Readers may remember the scare over the hole in the ozone layer that appeared over Antarctica and had been growing at an alarming rate. That layer protected the Earth from dangerous levels of ultraviolet radiation and the danger posed by the hole resulted in concerted action to try and combat it. The 1987 Montreal Protocol targeted the use of chlorofluorocarbons (CFCs)that were believed to be the main cause of the rupture and the good news is that those efforts seem to be bearing fruit.
A gaping hole in the ozone layer has been opening up over Antarctica each spring for decades. And now there are signs that the slow process of healing has begun, according to a study published Thursday in the journal Science.
Scientists credit this progress to the 1987 Montreal Protocol, an international treaty that phased out chemicals that eat away at the ozone layer, which shields our planet from deadly levels of radiation.
“The healing of the Antarctic stratospheric ozone level is the most significant environmental success story of the 20th century,” Michael Newchurch, an atmospheric chemist at the University of Alabama at Huntsville who was not part of the study, tells The Christian Science Monitor.
Solomon’s new research finds that the ozone hole has shrunk by over 1.5 million square miles in September since 2000, which is about half of the area of the contiguous United States.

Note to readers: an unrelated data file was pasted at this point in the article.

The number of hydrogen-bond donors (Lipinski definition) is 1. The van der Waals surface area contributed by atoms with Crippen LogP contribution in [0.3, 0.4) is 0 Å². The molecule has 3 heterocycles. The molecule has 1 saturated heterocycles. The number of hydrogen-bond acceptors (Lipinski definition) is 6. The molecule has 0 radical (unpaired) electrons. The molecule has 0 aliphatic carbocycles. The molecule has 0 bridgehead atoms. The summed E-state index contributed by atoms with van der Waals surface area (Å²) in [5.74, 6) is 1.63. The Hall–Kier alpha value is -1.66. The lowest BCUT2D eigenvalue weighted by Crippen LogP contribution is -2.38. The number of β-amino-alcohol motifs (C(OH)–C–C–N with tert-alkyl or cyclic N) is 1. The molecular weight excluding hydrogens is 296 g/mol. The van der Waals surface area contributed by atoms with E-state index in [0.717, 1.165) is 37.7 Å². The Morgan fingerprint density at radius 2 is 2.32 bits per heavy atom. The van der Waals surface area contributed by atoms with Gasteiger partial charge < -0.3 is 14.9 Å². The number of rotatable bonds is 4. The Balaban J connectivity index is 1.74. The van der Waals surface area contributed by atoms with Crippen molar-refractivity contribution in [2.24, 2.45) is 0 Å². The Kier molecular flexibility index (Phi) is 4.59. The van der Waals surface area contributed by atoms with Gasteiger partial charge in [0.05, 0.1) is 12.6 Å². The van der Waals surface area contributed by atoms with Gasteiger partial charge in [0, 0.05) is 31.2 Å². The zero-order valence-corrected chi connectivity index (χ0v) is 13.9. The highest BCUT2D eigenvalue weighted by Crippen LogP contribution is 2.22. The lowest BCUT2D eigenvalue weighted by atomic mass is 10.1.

“This is further evidence that phasing out the CFCs and other ozone depleting chemicals is working to heal the ozone layer,” David Doniger, director of the climate and clean air program at the Natural Resources Defense Council who was not part of the study, tells the Monitor.
“The bad news is that we really messed up the ozone layer,” he says. “The good news is that we can save the ozone layer and we are restoring it by eliminating these manmade chemicals that are responsible for the damage.”
The paper, published in the latest issue of the journal Science, can be seen here (subscription required).
What seems incredible now is that scientists first published work on the problems caused by CFCs in the upper atmosphere in 1973. Of course, the manufacturers of those chemicals (like DuPont) ridiculed those findings and it was the discovery of the sudden increase of the hole in 1985 that so galvanized governments around the world that action was quickly taken.
Newchurch says the Montreal Protocol is a good example of the scientific process in action. Scientists were able to determine what was triggering this ozone depletion and how humans could fix it. “It is the best process we know for solving real, physical problems,” he says of the scientific process.
Unfortunately, we see that nowadays with even more serious problems like global warming and climate change, people are ignoring the danger and listening to wealthy industrialists rather than scientists. In the US, the rise of anti-science religious sentiment that denies that there is a problem and feels confident that everything is safely in god’s hands, combined with an ultra-nationalist attitude that sees cooperating with the rest of the world as a sign of weakness, is slowing down any similar action.